Thursday’s fast-food strike around Seattle didn’t exactly inspire the masses to stand up and demand an immediate increase in the minimum wage. (Read The Seattle Times’ news report on the day’s activities.) As of Friday, more than 700 people voted in an informal survey posted within a Seattle Times news story. The majority were against paying fast-food workers $15 an hour.
Public opinion changes all the time. If folks have little sympathy for the $15 minimum wage movement right now, perhaps it’s because the discussion is too focused on an arbitrary figure of $15 and not focused enough on investing in education and programs to help people gain the skills they need to compete in today’s economy.
True, a lot of employees in fast-food restaurants are not moving up. They’re stuck. The answer shouldn’t be to raise wages for all, though. Washington state already boasts the highest minimum wage in the nation — $9.19 compared to the federal rate of $7.25 per hour. We should instead encourage more opportunities for employees to access tools and training to move into higher positions and experience upward mobility. Or consider an incremental approach to raising wages that doesn’t place business owners in the position of suddenly raising payroll costs by 60 percent. How about funding education so that the children of these low-wage workers can break the cycle of poverty? Or free birth control, so that people have the power to decide when they can afford to expand their families?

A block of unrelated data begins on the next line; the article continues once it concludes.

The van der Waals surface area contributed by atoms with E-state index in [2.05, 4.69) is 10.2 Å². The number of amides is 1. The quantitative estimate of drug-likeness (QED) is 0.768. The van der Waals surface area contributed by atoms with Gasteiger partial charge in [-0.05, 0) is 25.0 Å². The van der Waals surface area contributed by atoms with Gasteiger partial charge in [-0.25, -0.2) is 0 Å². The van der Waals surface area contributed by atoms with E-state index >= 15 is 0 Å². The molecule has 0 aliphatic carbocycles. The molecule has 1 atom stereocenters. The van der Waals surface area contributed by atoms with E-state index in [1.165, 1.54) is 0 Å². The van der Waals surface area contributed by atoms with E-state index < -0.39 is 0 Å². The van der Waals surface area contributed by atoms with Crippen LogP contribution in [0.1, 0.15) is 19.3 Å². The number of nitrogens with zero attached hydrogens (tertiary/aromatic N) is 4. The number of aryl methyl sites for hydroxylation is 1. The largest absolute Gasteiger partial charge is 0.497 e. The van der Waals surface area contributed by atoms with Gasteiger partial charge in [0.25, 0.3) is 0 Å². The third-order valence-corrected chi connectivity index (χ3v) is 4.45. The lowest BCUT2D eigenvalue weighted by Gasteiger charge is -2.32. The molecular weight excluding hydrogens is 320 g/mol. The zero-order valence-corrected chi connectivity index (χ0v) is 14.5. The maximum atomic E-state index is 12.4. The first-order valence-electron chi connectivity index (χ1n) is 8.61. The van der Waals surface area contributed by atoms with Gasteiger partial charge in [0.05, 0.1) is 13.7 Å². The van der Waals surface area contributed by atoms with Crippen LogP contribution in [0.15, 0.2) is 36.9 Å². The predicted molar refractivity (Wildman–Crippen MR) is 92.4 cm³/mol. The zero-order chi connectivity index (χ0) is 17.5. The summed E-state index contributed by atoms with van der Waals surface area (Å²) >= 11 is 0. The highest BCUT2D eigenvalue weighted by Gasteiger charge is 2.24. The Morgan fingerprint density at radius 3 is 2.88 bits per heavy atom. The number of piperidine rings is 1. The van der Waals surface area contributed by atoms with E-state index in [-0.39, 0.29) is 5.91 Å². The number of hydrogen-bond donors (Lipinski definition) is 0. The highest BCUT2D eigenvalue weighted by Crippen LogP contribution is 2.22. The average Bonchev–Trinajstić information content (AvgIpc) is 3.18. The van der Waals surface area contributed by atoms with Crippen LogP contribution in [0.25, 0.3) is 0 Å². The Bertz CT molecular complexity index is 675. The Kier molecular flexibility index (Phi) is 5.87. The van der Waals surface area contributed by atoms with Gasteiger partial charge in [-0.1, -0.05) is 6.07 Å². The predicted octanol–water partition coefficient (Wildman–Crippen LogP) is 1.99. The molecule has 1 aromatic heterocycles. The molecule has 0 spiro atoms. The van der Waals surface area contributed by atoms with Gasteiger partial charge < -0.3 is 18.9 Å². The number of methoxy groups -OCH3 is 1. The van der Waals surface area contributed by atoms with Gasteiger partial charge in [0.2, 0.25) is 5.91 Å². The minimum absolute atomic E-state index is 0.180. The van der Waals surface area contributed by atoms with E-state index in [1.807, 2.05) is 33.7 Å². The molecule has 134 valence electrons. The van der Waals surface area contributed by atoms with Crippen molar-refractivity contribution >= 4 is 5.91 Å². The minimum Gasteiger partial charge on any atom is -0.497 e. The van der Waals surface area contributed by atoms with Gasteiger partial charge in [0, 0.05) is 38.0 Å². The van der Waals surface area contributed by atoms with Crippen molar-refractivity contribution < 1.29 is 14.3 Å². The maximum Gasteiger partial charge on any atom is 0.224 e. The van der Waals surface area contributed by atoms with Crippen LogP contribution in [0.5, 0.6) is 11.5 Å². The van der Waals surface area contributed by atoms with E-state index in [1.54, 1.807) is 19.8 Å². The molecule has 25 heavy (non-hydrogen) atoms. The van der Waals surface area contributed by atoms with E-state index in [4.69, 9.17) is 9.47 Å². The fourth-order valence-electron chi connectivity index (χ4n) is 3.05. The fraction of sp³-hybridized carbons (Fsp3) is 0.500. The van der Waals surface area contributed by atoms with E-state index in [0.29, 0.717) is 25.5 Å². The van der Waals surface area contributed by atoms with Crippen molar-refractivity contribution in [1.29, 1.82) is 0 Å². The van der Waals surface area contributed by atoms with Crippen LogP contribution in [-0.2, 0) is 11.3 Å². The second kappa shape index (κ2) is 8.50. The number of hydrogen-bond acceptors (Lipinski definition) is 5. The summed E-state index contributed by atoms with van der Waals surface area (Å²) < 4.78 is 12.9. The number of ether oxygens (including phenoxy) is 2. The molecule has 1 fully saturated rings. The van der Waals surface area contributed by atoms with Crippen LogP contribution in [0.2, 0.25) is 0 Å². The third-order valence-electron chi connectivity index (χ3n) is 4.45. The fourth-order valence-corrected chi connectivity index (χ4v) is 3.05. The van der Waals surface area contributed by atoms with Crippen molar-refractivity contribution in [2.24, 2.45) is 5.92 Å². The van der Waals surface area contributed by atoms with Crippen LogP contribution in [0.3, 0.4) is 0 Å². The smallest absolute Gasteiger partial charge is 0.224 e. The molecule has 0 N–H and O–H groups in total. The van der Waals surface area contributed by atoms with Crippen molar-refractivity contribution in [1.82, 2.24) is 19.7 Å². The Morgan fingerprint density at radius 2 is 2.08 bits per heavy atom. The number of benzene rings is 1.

I grew up watching my parents and their fellow Vietnamese immigrants take on hard-labor jobs by day while attending night school. Family members often lived under the same roof to save money. I spent my teen years and early 20s working in my parents’ restaurant with plenty of other food-service workers. The whole experience reinforced a practical notion: Good employers like flexibility and having the autonomy to decide when they can reward solid workers with raises and promotions — and some workers need an incentive to motivate them to do their best work.
In a Thursday write-up for The Atlantic, reporter Derek Thompson brings up several compelling points to explain why the national efforts to increase wages by holding fast-food worker strikes is likely to flounder. This particular argument resonates with the times we live in:
[T]he collapse of middle-income stalwarts like manufacturing has left a glut of young low-skill workers who are rushing to fill local service-sector needs at big-box stores and fast-food chains. And that, to me, suggests another thing: That there are more people willing to do these jobs than there are people willing to strike.
Other skeptics of the $15 minimum wage include Gov. Jay Inslee. According to a Thursday Seattle Times news report, Inslee says he supports a discussion on living wages (and Thursday’s fast-food strike), but disagrees with the $15 minimum. My colleague, Bruce Ramsey, published a timely column this week outlining the possible unintended consequences for SeaTac businesses (not the bigwigs like Alaska Airlines) if voters pass a citywide initiative to establish a $15 minimum for airport workers. Restaurants will have to limit services and hours will likely be reduced at local hotels. Not good.
Let’s talk about how to get people on their feet and off public assistance. Everyone deserves the dignity of making a fair wage. Unions, employers and workers have a right to negotiate what that means. Raising hourly pay is a solution, but it’s not the only one.